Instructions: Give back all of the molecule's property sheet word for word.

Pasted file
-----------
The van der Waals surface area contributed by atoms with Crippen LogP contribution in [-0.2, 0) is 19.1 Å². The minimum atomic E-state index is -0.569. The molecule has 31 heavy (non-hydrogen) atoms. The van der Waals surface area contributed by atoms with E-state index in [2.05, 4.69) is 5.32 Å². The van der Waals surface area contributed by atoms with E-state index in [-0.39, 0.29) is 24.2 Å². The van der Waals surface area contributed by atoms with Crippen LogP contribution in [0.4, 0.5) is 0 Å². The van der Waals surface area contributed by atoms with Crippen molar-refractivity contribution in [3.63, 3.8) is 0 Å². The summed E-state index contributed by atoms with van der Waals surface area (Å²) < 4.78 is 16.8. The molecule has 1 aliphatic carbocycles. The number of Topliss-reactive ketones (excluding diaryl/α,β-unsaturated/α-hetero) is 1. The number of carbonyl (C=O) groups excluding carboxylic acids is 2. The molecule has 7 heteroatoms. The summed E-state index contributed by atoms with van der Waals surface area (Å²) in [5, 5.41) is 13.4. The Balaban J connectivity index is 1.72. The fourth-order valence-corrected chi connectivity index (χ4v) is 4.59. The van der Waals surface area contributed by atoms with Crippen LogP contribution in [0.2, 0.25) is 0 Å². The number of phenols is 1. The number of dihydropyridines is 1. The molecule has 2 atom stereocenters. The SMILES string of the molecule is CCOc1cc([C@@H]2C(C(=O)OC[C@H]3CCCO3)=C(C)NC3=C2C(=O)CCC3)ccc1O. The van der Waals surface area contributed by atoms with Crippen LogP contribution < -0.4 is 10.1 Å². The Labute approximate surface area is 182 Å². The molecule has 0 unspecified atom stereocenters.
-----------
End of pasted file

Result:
The van der Waals surface area contributed by atoms with Crippen LogP contribution in [-0.2, 0) is 19.1 Å². The minimum atomic E-state index is -0.569. The molecule has 31 heavy (non-hydrogen) atoms. The van der Waals surface area contributed by atoms with E-state index in [2.05, 4.69) is 5.32 Å². The van der Waals surface area contributed by atoms with E-state index in [-0.39, 0.29) is 24.2 Å². The van der Waals surface area contributed by atoms with Crippen LogP contribution in [0.4, 0.5) is 0 Å². The van der Waals surface area contributed by atoms with Crippen molar-refractivity contribution in [3.63, 3.8) is 0 Å². The summed E-state index contributed by atoms with van der Waals surface area (Å²) < 4.78 is 16.8. The molecule has 1 aliphatic carbocycles. The number of Topliss-reactive ketones (excluding diaryl/α,β-unsaturated/α-hetero) is 1. The number of carbonyl (C=O) groups excluding carboxylic acids is 2. The molecule has 7 heteroatoms. The summed E-state index contributed by atoms with van der Waals surface area (Å²) in [5, 5.41) is 13.4. The Balaban J connectivity index is 1.72. The fourth-order valence-corrected chi connectivity index (χ4v) is 4.59. The van der Waals surface area contributed by atoms with Crippen LogP contribution in [0.2, 0.25) is 0 Å². The number of phenols is 1. The number of dihydropyridines is 1. The molecule has 2 atom stereocenters. The SMILES string of the molecule is CCOc1cc([C@@H]2C(C(=O)OC[C@H]3CCCO3)=C(C)NC3=C2C(=O)CCC3)ccc1O. The van der Waals surface area contributed by atoms with Crippen LogP contribution < -0.4 is 10.1 Å². The Labute approximate surface area is 182 Å². The molecule has 0 unspecified atom stereocenters.